February 27, 1752 | Statute An Act for encouraging persons to settle on the waters of the Mississippi. Justified as a "means of cultivating a good correspondence with the neighbouring Indians," the provisions of this act encouraged "natural born subjects" and "foreign protestants" to settle along the waters of the Mississippi. Settlements possessed security value since they served as a means of projecting the colony's strength along the frontier. The act exempted settlers on the western slope of the Appalachian Mountains from payment of all public levies for ten years.
November 7, 1766 | Statute An act for opening a road through the frontiers of this colony to Fort Pitt on the Ohio. For improving commerce with the Indians of the Ohio valley and to facilitate supplying British garrisons along the frontier, the General Assembly authorized Thomas Walker and other gentlemen to "lay out" and "direct" the clearing of a road from the north branch of the Potomac River to Fort Pitt. The act mandated that the road run near Braddock Road.
December 4, 1783 | Letter Thomas Jefferson to George Rogers Clark, December 4, 1783 Thomas Jefferson expresses concern over supposed British plans to explore North America from the Mississippi River to California and asks Clark if he would be willing to undertake such an exploration on behalf of the United States. Jefferson also addresses the ongoing Congressional debate over the location of the new capitol, believing a site on the Potomac River would be amenable to western states as they form.
March 29, 1784 | Letter George Washington to Thomas Jefferson, March 29, 1784 George Washington writes of the importance of water routes into the western territories of the United States. Washington also refers to the Maryland/Virginia conflict over commerce on the Potomac River and the resolution of the matter.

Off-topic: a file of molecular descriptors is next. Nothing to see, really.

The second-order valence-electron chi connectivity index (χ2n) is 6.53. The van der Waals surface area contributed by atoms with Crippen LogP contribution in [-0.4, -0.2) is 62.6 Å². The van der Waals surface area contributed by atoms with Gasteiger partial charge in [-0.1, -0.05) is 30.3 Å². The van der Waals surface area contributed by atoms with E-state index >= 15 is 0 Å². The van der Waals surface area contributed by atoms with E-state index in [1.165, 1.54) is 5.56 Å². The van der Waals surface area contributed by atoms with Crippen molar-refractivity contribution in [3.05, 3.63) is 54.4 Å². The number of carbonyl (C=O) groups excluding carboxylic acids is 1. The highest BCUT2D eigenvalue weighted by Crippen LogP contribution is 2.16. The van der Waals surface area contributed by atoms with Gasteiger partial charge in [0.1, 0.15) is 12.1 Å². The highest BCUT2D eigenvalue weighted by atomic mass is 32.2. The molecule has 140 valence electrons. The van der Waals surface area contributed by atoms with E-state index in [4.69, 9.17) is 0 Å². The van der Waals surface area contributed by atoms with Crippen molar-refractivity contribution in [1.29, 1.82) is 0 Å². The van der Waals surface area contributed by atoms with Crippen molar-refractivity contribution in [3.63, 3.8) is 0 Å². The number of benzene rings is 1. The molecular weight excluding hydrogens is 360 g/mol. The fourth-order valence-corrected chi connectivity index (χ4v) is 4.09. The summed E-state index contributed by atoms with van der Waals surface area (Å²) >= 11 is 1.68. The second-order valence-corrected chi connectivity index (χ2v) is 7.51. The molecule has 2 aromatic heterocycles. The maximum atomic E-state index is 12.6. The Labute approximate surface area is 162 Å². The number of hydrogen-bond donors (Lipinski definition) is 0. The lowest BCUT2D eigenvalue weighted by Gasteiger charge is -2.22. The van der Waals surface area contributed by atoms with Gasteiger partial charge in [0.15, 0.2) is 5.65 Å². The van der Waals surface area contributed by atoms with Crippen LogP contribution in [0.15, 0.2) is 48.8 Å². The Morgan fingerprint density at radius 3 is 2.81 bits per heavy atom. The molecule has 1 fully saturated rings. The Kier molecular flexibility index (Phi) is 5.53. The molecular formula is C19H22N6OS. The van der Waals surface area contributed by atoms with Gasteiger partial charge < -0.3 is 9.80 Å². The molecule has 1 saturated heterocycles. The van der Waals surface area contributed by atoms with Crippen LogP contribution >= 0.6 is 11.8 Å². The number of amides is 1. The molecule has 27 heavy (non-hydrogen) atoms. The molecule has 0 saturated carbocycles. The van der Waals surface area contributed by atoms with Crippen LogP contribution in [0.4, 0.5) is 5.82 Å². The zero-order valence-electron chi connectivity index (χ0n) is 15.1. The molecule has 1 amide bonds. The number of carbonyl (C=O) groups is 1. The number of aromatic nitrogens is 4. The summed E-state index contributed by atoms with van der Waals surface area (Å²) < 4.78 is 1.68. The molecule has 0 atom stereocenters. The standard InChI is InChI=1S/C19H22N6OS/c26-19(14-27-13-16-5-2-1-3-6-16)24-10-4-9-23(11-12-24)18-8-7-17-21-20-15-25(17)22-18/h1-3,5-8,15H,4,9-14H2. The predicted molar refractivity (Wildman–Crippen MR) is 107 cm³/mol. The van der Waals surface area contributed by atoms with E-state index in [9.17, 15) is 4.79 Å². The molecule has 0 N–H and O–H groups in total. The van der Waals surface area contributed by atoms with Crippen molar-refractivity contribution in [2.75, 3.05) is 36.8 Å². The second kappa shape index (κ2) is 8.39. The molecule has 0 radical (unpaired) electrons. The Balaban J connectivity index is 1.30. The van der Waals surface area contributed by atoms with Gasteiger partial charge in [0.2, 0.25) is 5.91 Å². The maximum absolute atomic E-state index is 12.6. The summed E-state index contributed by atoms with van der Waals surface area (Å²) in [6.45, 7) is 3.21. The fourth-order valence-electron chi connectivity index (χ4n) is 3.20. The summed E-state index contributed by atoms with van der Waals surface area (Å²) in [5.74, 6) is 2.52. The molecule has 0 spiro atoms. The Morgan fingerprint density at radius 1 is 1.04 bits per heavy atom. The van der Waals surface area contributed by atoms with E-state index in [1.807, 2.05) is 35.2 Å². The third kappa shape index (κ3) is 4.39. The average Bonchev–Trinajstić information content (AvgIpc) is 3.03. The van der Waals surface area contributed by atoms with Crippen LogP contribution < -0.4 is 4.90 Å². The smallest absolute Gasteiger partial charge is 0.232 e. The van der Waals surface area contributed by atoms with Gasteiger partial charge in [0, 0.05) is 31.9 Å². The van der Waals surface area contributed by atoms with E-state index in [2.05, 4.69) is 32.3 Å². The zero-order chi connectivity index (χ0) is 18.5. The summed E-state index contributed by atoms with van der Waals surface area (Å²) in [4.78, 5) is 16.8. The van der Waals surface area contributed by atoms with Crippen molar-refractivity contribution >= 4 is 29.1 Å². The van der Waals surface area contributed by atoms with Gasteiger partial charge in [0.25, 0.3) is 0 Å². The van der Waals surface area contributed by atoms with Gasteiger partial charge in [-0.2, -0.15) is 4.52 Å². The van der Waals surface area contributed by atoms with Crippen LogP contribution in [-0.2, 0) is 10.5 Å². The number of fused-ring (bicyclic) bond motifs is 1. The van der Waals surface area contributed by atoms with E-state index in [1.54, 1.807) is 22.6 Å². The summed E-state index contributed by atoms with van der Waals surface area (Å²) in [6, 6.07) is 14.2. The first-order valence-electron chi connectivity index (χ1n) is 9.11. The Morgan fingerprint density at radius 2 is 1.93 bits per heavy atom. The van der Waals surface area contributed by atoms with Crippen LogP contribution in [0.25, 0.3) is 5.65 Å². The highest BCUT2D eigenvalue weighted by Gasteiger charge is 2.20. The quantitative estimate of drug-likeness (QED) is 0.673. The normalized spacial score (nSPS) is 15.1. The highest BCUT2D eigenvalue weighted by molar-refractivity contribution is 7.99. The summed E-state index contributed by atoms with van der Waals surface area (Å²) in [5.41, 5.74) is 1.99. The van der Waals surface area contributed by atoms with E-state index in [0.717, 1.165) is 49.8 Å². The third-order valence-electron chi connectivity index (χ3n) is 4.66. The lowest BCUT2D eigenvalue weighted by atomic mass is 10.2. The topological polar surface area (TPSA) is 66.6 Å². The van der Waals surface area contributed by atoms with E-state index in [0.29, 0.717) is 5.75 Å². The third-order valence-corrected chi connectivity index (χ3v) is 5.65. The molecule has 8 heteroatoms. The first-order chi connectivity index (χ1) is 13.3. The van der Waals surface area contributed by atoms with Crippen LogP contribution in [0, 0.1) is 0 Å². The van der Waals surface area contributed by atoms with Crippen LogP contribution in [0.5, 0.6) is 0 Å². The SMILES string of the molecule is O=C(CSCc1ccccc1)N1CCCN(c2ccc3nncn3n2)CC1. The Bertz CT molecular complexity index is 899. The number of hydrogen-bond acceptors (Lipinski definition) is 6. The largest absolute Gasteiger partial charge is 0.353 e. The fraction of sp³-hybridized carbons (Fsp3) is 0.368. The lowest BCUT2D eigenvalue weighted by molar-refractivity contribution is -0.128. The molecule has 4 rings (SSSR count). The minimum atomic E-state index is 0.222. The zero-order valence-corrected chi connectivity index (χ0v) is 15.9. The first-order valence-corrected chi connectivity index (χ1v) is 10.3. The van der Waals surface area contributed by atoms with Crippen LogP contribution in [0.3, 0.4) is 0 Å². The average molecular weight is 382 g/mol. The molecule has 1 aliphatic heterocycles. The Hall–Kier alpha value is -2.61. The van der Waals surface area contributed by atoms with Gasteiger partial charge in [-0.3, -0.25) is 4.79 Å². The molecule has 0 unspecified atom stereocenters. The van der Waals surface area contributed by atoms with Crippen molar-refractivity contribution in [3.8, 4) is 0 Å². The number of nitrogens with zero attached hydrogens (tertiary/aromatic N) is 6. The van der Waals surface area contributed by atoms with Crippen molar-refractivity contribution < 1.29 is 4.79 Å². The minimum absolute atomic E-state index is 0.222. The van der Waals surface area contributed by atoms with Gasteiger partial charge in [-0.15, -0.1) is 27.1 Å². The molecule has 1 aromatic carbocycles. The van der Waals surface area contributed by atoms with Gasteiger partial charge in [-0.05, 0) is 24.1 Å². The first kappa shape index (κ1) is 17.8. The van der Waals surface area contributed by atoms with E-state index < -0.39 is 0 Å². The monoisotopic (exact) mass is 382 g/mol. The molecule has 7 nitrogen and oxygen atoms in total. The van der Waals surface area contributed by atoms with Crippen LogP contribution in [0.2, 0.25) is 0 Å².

May 21, 1784 | Letter Thomas Jefferson to James Monroe, May 21, 1784 Thomas Jefferson worries about the evolving western borders and territory of the United States.
September 26, 1785 | Letter George Washington to Thomas Jefferson, September 26, 1785 While anticipating the arrival of Houdon, who is to begin the sculpture commissioned by the State of Virginia, George Washington informs Thomas Jefferson that subscriptions for inland expeditions up the Potomac and James Rivers have all been sold to American investors. Washington also informs Jefferson of the Virginia Assembly's developing plans for the western part of the state, particularly in relation to North Carolina and Kentucky.
May 10, 1789 | Letter Thomas Jefferson to George Washington, May 10, 1789 Thomas Jefferson expresses his hopes for the future exploration and navigation of the Ohio and Potomac Rivers, adding a discussion about other avenues of water navigation that could promote western expansion and commerce. Jefferson also informs Washington he hopes to return to the United States, having appealed to John Jay for permission to do so. The letter also includes references to the role of the Marquis de la Fayette in French politics.
January 18, 1803 | Report Thomas Jefferson to United States Congress, January 18, 1803 Thomas Jefferson's confidential report to Congress planned westward expansion and the United States' relationship with Native Americans.